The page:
It’s perhaps unsurprising that those tasked with depicting the Fourth Doctor have struggled to capture a convincing likeness.

Product Enterprise’s Talking Fourth Doctor, released with a similarly verbose K9 in 2003, went for what you might call the ‘grinning loon’ approach. This was a classic Tom Baker expression, usually used when it was most inappropriate, and was part of the actor’s plan to wrong-foot the audience, always leaving them wondering what his Doctor was going to do next. This worked extremely well on television but doesn’t, I think, translate wholly successfully to a sculpt. Does anyone else think of the Joker when they see that grin permanently fixed like this?

Character Options Fourth Doctors

Character Options Fourth Doctors

The other approach is to go to the opposite end of the scale and opt for a simple, blank stare as Character Options have done with these different versions of the Fourth Doctor. They’re undoubtedly marvellous figures and the accuracy of the costumes is a joy to behold but somehow the face doesn’t quite cut it, capturing none of this Doctor’s madcap sense of fun.

Not a Doctor but an Avenger?

Not a Doctor but an Avenger? Denys Fisher’s Fourth Doctor

Perhaps Denys Fisher had the right approach back in the 1970s. Legend has it that the mould for their Fourth Doctor was damaged so they replaced it with that of one prepared for a Gambit doll from The New Avengers. Whatever the truth of that, at least this Doctor had a welcoming smile on his face that wouldn’t frighten the kids.

Maybe the lesson from all this is that there are some faces that are just impossible to capture accurately. And the brilliant Tom Baker, with those wild staring eyes and trademark grin, really can’t be frozen in plastic…

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Action Stations

Rogues Gallery... Morbius, Zygon, Mummy

Good looking bunch of lads… Morbius, Zygon, Mummy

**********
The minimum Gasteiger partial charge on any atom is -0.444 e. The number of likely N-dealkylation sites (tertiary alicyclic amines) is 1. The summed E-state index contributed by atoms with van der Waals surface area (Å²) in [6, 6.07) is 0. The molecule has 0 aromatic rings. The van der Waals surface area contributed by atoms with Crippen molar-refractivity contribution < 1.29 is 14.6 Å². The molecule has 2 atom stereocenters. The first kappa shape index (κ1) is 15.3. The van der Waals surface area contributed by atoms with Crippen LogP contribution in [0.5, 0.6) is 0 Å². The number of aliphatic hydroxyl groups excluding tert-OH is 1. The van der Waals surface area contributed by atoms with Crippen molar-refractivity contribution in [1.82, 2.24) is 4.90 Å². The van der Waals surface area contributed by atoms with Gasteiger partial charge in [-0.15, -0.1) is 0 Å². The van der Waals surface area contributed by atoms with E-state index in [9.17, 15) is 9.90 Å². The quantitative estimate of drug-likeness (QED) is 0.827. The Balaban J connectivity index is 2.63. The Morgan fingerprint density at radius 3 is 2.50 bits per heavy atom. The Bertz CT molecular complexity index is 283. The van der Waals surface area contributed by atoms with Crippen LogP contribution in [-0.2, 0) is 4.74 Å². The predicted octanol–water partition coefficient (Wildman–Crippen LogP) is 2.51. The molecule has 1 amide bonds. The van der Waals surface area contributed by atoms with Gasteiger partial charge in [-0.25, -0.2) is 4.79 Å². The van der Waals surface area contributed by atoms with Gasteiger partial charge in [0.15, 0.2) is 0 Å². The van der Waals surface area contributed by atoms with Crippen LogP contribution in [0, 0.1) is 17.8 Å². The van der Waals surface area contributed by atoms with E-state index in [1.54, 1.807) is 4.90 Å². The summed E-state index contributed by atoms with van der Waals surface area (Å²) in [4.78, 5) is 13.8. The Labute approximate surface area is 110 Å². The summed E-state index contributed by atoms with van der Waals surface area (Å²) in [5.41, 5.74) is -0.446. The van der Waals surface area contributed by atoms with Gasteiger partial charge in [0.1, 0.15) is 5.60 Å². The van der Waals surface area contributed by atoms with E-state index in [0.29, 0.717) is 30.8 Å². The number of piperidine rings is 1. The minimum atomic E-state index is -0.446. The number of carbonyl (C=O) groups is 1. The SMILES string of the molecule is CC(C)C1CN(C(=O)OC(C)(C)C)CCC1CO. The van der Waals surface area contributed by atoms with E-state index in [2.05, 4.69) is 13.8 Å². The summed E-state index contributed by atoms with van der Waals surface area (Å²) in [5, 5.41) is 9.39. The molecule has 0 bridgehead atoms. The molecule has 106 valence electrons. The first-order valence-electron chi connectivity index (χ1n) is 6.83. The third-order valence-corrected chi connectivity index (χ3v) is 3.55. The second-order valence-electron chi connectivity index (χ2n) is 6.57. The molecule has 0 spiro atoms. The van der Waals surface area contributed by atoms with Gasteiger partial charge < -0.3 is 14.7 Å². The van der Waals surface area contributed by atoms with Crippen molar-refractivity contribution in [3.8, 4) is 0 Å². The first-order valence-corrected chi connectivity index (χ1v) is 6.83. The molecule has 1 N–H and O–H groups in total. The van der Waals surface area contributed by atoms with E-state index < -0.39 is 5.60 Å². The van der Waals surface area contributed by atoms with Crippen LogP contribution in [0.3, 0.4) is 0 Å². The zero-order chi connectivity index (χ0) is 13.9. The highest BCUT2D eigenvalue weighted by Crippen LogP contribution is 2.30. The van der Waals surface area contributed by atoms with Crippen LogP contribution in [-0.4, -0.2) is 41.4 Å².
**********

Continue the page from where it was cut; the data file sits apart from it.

Doctor Who fans of a certain age can be a curmudgeonly bunch, forever telling the younger generation how much better they have it nowadays. “Not like it was in our day”, they say in their best Monty Python Four Yorkshiremen sketch impression, “We had no repeats! No internet! None of your DVDs! If we wanted to enjoy Doctor Who we had to watch on Saturdays before we had a bath in’t front room! But we were happy!”

It’s pointless telling people how hard the old days used to be, of course, but I’ve always felt one area where people of my age group really did miss out was that of Doctor Who action figures (oh, the hardship…).

To my enduring regret, it seems nobody in the 1970s saw the potential of cashing in on the Star Wars boom and having a go at a Doctor Who range. They surely would have had a big success on their hands in the mid-Tom Baker era when the show attracted upwards of 12 million viewers as part of (cliché alert) BBC1’s legendary Saturday night schedule.

He's behind you! Oh, I give up...

He’s behind you! Oh, I give up…

Eventually Dapol came along and produced an extensive range of figures from the late 1980’s onwards. By then Doctor Who was nowhere near as successful as it had been in the previous decade and children’s attention had moved on to electronic games and Teenage Mutant Ninja Turtles, so a hit of Death Star proportions was never on the cards.